Original article by Syrian Democratic Times, January 25, 2020

2019 was a year of highs and lows for North and East Syria (commonly referred to as “Rojava”) as it began triumphantly with the final collapse of ISIS’s caliphate and ended tragically with a Turkish invasion utilizing some of those same reorganized jihadists. 2019 saw tens of thousands of civilians rescued by the SDF from the grip of ISIS, but also saw hundreds of thousands of other civilians have to flee Turkey’s bombs and artillery shells. 

While the city of Afrin remains occupied and terrorized by Turkey’s military and their jihadi militias, other cities like Raqqa have started to be rebuilt and reborn. 2019 was a year of international disappointments, as the United Nations inexplicably neglected to include the Autonomous Administration of North & East Syria (AANES) and thus 1/3 of Syria in their so-called Constitutional Committee; while US President Donald Trump hastily withdrew American forces from the border which destroyed the stability and peace that had been established east of the Euphrates River. 

However, 2019 was also a year of heroism and solidarity, as protesters around the world held “Rallies for Rojava” in support of North and East Syria, and citizens throughout the West demanded that their governments stand against Turkey’s attempts at ethnically cleansing the Kurds and Christian (Syriac & Armenian) minorities from northern Syria. 

As we embark into 2020, the Syrian Democratic Council (SDC) and the Syrian Democratic Forces (SDF) are hopeful for the future and steadfastly committed to preserving all the gains our revolution and people have made in the region, yet we believe it’s important for readers to look back on the past year through a selection of events and statements to understand the fuller picture of how we got here. The following article will attempt to do just that.

January 2019 began with an ominous warning from the YPG’s official spokesman Nuri Mahmoud, when he spoke on Ronahi TV and cautioned how “Turkey represents a danger for the entire world as Turkey is the biggest supporter of terrorism in the region.” Unfortunately, the international community didn’t listen. Elsewhere, in Manbij an explosion occurred at a restaurant that killed 11 people, including two U.S. soldiers. On the positive front, thousands of civilians (mostly women and children) in the Hajin region who had been held as “human shields” by ISIS gangs were rescued by the SDF. At one point, they rescued 2,600 civilians in two days alone. As the month closed, the SDF followed that up by rescuing another 2,000 human shields from ISIS as part of their Jazeera Storm military campaign in the Deir ez-Zor region.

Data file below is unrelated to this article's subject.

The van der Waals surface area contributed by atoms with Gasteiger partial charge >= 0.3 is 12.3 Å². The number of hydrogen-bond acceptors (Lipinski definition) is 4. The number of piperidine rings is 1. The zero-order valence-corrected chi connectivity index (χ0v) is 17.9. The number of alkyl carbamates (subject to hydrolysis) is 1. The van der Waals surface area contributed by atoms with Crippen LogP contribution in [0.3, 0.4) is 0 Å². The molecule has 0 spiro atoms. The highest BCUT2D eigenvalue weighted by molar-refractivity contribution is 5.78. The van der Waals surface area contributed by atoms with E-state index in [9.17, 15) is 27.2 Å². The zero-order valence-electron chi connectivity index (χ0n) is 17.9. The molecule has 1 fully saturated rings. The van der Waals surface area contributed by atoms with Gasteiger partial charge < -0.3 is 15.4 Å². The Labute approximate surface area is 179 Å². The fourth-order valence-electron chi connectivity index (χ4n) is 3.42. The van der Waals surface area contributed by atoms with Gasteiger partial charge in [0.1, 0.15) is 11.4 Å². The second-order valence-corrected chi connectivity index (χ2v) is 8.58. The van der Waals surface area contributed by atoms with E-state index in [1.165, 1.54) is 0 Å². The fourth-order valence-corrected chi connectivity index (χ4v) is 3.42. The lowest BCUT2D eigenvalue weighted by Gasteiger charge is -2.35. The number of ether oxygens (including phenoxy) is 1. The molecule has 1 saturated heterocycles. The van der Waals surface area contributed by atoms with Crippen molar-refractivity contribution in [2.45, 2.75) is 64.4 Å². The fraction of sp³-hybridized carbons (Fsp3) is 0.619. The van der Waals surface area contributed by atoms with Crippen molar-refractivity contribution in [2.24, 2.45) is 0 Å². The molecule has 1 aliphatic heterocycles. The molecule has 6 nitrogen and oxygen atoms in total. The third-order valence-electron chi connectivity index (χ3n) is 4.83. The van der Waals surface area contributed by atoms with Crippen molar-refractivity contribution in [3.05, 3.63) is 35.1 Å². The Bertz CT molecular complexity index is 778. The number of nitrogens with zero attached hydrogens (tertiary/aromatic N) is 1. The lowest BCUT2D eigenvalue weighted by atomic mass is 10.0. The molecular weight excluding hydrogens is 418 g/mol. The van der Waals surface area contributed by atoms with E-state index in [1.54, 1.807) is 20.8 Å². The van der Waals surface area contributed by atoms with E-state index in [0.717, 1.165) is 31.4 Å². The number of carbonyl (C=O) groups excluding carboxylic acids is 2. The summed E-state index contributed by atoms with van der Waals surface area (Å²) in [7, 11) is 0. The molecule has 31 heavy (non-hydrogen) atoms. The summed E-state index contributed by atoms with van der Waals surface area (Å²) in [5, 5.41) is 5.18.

As February began ISIS was surrounded into their last pockets, while the Syrian Democratic Forces or SDF continued rescuing countless civilians. In early February, they rescued 600 civilians in a single morning, while they captured large numbers of ISIS fighters from an array of countries including Turkey, Pakistan, Uzbekistan, Kazakhstan, Somalia, Morocco, Germany, and Russia—displaying the global threat that ISIS had become. Amongst the rescued civilians during the SDF’s Operation Cizire Storm were hundreds of Yazidi women and children. In one single case 11 Yazidi children were rescued from ISIS gangs, with one of the boy’s a 15-year-old Sedam Hisen from Shengal’s Dokrî village telling reporters how his father was killed and he was kidnapped as a 10 year-old and forced to renounce his religion or be thrown into a dungeon.

In summing up the success of SDF’s mission as they closed in on the defeat of ISIS, Kurtay Korkmaz, a commander of the SDF at the front line in Deir ez-Zor recalled: “The success of SDF lies in its epic history. If ISIS had not been stopped by the armed and ideological struggle throughout Kurdistan, Shengal and Syria, it would have spread to the whole world. We have not only fought the ISIS in Rojava. We have taken action against them throughout the Middle East and around the world. The ISIS was crushed by just this fight. It was smashed because it attacked us. If ISIS had not come here, it would have had a very good chance of spreading and systematizing. Because the ISIS is not a normal organization, it had its options through dozens of states. We did not just fight a pair of bearded, brutal-looking guys. We fought against a best-equipped project and a mentality of organized cruelty. But we have demonstrated an extraordinary will and won.”